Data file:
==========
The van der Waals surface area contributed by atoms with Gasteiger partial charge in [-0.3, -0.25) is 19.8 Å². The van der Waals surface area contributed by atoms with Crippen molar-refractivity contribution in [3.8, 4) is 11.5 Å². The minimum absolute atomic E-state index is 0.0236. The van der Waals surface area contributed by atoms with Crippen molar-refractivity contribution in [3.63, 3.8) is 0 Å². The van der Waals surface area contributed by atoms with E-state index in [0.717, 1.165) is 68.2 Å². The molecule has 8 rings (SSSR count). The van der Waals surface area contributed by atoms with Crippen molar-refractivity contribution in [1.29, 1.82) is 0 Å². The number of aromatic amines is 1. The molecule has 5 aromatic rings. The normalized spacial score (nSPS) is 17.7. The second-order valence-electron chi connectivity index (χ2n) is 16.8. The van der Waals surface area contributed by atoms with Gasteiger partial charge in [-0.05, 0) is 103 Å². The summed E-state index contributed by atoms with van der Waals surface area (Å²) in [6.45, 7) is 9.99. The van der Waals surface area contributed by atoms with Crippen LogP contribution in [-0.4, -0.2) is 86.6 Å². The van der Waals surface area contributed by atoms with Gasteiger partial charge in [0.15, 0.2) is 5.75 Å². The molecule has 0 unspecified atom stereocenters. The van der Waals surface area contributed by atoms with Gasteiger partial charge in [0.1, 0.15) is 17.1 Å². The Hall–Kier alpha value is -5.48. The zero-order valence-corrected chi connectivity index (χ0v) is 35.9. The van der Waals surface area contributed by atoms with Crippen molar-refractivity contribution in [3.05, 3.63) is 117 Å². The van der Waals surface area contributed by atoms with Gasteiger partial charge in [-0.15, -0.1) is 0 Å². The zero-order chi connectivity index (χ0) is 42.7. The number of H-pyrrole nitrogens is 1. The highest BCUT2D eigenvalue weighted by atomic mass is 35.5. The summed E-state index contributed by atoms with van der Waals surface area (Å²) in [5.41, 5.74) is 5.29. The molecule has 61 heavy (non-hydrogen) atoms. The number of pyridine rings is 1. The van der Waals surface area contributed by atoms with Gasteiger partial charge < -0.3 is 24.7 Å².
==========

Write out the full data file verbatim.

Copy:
The van der Waals surface area contributed by atoms with Gasteiger partial charge in [-0.3, -0.25) is 19.8 Å². The van der Waals surface area contributed by atoms with Crippen molar-refractivity contribution in [3.8, 4) is 11.5 Å². The minimum absolute atomic E-state index is 0.0236. The van der Waals surface area contributed by atoms with Crippen molar-refractivity contribution in [3.63, 3.8) is 0 Å². The van der Waals surface area contributed by atoms with E-state index in [0.717, 1.165) is 68.2 Å². The molecule has 8 rings (SSSR count). The van der Waals surface area contributed by atoms with Crippen molar-refractivity contribution in [1.29, 1.82) is 0 Å². The number of aromatic amines is 1. The molecule has 5 aromatic rings. The normalized spacial score (nSPS) is 17.7. The second-order valence-electron chi connectivity index (χ2n) is 16.8. The van der Waals surface area contributed by atoms with Gasteiger partial charge in [-0.05, 0) is 103 Å². The summed E-state index contributed by atoms with van der Waals surface area (Å²) in [6.45, 7) is 9.99. The van der Waals surface area contributed by atoms with Crippen LogP contribution in [-0.4, -0.2) is 86.6 Å². The van der Waals surface area contributed by atoms with Gasteiger partial charge in [0.15, 0.2) is 5.75 Å². The molecule has 0 unspecified atom stereocenters. The van der Waals surface area contributed by atoms with Gasteiger partial charge in [0.1, 0.15) is 17.1 Å². The Hall–Kier alpha value is -5.48. The zero-order valence-corrected chi connectivity index (χ0v) is 35.9. The van der Waals surface area contributed by atoms with Crippen molar-refractivity contribution in [3.05, 3.63) is 117 Å². The van der Waals surface area contributed by atoms with Gasteiger partial charge in [-0.15, -0.1) is 0 Å². The zero-order chi connectivity index (χ0) is 42.7. The number of H-pyrrole nitrogens is 1. The highest BCUT2D eigenvalue weighted by atomic mass is 35.5. The summed E-state index contributed by atoms with van der Waals surface area (Å²) in [5.41, 5.74) is 5.29. The molecule has 61 heavy (non-hydrogen) atoms. The number of pyridine rings is 1. The van der Waals surface area contributed by atoms with Gasteiger partial charge < -0.3 is 24.7 Å².